Researchers have developed guidance to help prescribers and pharmacists decide which patients should use pill organisers.
A previous study from the University of East Anglia (UEA) team indicated that switching to using an organiser can do more harm than good.
However, the latest research – published in the Research in Social and Administrative Pharmacy journal – suggests pharmacies are giving out twice as many pill organisers as they were ten years ago.
It is hoped the new guidance will help prescribers better understand who could be put at risk by using an organiser.
Lead researcher Dr Debi Bhattacharya, from UEA’s School of Pharmacy, said: “A lot of people use pill organisers to help them take the right medication at the right time of the day.
“The fact that using a pill organiser could cause harm to patients sounds rather counter-intuitive.
“Our research showed that patients were more likely to become unwell when they switched from taking their medication straight from the packet to using a pill organiser.
“In some cases, older people can even end up being hospitalised.
“This is likely because when the patients had been taking their medication sporadically, they weren’t getting the expected health improvements.
“Their doctor may therefore have increased the dose of the medication to try to get the desired effect.”
The scientists say that when these patients switched to the pill organiser and suddenly started taking the medication as prescribed, they experienced the medications’ side effects.
They describe a drawback of the organiser being that if a patient wants to miss a pill, they cannot tell which one it is, and consequently stop taking all their pills.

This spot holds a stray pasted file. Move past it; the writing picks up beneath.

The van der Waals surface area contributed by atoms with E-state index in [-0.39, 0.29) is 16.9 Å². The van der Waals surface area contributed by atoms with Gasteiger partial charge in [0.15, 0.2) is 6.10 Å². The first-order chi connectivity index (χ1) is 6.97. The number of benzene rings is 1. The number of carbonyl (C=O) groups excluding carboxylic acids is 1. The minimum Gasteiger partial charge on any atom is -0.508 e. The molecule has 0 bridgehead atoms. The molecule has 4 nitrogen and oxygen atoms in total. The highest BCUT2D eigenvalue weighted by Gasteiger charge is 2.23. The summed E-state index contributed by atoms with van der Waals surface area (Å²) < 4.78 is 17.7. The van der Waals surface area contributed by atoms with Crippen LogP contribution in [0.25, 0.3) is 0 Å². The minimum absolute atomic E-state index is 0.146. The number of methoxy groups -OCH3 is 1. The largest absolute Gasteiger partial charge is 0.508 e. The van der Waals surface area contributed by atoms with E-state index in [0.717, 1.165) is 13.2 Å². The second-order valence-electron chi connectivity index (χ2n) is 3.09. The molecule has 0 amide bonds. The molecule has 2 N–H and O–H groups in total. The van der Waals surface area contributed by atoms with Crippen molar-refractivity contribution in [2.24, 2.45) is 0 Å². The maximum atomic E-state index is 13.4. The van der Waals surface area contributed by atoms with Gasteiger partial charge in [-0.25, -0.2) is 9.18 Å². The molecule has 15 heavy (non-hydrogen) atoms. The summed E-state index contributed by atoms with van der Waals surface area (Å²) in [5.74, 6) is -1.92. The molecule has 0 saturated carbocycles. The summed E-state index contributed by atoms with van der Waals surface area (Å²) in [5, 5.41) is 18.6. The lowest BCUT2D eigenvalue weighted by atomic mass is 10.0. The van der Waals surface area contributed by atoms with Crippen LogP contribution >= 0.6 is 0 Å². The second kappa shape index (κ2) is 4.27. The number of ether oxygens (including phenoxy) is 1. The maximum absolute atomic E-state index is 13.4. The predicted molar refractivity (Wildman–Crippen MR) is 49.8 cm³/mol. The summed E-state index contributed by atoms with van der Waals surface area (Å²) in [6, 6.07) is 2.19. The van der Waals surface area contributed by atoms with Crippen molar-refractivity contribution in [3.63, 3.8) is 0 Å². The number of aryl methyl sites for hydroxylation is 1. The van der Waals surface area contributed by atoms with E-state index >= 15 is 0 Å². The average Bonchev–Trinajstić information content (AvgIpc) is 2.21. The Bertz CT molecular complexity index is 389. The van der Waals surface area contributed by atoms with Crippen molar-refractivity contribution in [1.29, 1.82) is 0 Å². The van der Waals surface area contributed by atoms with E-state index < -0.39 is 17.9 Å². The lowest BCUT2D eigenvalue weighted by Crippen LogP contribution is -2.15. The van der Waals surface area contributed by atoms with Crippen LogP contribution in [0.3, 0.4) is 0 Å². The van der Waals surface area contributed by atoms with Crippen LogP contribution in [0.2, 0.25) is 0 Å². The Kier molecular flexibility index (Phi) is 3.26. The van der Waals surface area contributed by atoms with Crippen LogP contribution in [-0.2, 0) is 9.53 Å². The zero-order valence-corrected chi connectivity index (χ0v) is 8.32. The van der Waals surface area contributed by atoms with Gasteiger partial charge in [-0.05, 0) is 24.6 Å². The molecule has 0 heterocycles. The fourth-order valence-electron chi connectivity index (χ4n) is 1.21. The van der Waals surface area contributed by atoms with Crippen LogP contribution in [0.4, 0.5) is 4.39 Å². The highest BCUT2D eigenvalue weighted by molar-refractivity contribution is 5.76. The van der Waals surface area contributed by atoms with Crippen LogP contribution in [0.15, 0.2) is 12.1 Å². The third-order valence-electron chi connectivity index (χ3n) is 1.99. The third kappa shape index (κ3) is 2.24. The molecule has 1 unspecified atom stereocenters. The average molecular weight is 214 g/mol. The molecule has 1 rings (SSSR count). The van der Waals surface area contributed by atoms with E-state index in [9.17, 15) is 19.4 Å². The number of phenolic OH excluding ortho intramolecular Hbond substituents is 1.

“This can lead to serious health complications that wouldn’t have occurred if they had simply skipped that one tablet,” said Dr Bhattacharya.
Researchers say pharmacists are not considering the risk of adverse events arising from a patient’s sudden increased adherence to their medication.
The guidelines for healthcare teams also suggest other solutions such as easy open medicine bottles or coloured labelling.
The Medication Adherence Support Decision Aid (MASDA) guidance has been endorsed by the Royal College of Physicians and the Royal Pharmaceutical Society.
The research team hopes it will be adopted by the NHS.
Dr Bhattacharya said: “Our new algorithm encourages prescribers to consider the emotional and practical barriers that might stop patients taking their medication correctly.”
Emotional barriers can include things like whether the patient is anxious or lacking confidence, lacking motivation or experiencing unwanted side effects.
This, says the guidance, is when medication compliance aids (MCAs) might not be appropriate.
Practical barriers include things like whether the patient has impaired manual dexterity, visual impairment or difficulty remembering.
The research suggests that in these cases, using an organiser may be appropriate but that it is important to first seek other potential solutions.
“People who are already using a pill organiser without any ill effects should not stop using it as they do seem to help some patients take their medication as prescribed.
“It’s the switching stage which appears to be the danger,” Dr Bhattacharya said.